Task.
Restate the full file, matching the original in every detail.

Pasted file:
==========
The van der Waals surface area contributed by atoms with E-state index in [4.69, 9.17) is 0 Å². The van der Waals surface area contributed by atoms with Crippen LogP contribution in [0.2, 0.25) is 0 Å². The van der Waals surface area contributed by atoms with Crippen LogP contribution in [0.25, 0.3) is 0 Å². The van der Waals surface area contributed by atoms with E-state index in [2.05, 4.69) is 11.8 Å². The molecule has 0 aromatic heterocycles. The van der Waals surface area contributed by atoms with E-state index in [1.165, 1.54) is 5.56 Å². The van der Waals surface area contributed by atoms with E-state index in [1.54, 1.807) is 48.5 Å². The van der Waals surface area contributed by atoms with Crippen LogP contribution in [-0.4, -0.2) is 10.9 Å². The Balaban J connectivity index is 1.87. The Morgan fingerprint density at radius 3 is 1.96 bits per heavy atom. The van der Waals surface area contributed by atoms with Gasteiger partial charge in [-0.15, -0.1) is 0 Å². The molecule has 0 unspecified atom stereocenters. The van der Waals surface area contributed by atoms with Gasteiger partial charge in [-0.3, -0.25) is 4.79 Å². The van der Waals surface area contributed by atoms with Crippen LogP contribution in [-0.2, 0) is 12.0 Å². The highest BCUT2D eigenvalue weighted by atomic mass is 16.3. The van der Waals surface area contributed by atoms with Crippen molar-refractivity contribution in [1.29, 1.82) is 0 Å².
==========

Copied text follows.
The van der Waals surface area contributed by atoms with E-state index in [4.69, 9.17) is 0 Å². The van der Waals surface area contributed by atoms with Crippen LogP contribution in [0.2, 0.25) is 0 Å². The van der Waals surface area contributed by atoms with Crippen LogP contribution in [0.25, 0.3) is 0 Å². The van der Waals surface area contributed by atoms with E-state index in [2.05, 4.69) is 11.8 Å². The molecule has 0 aromatic heterocycles. The van der Waals surface area contributed by atoms with E-state index in [1.165, 1.54) is 5.56 Å². The van der Waals surface area contributed by atoms with E-state index in [1.54, 1.807) is 48.5 Å². The van der Waals surface area contributed by atoms with Crippen LogP contribution in [-0.4, -0.2) is 10.9 Å². The Balaban J connectivity index is 1.87. The Morgan fingerprint density at radius 3 is 1.96 bits per heavy atom. The van der Waals surface area contributed by atoms with Gasteiger partial charge in [-0.15, -0.1) is 0 Å². The molecule has 0 unspecified atom stereocenters. The van der Waals surface area contributed by atoms with Gasteiger partial charge in [-0.3, -0.25) is 4.79 Å². The van der Waals surface area contributed by atoms with Crippen LogP contribution in [-0.2, 0) is 12.0 Å². The highest BCUT2D eigenvalue weighted by atomic mass is 16.3. The van der Waals surface area contributed by atoms with Crippen molar-refractivity contribution in [1.29, 1.82) is 0 Å².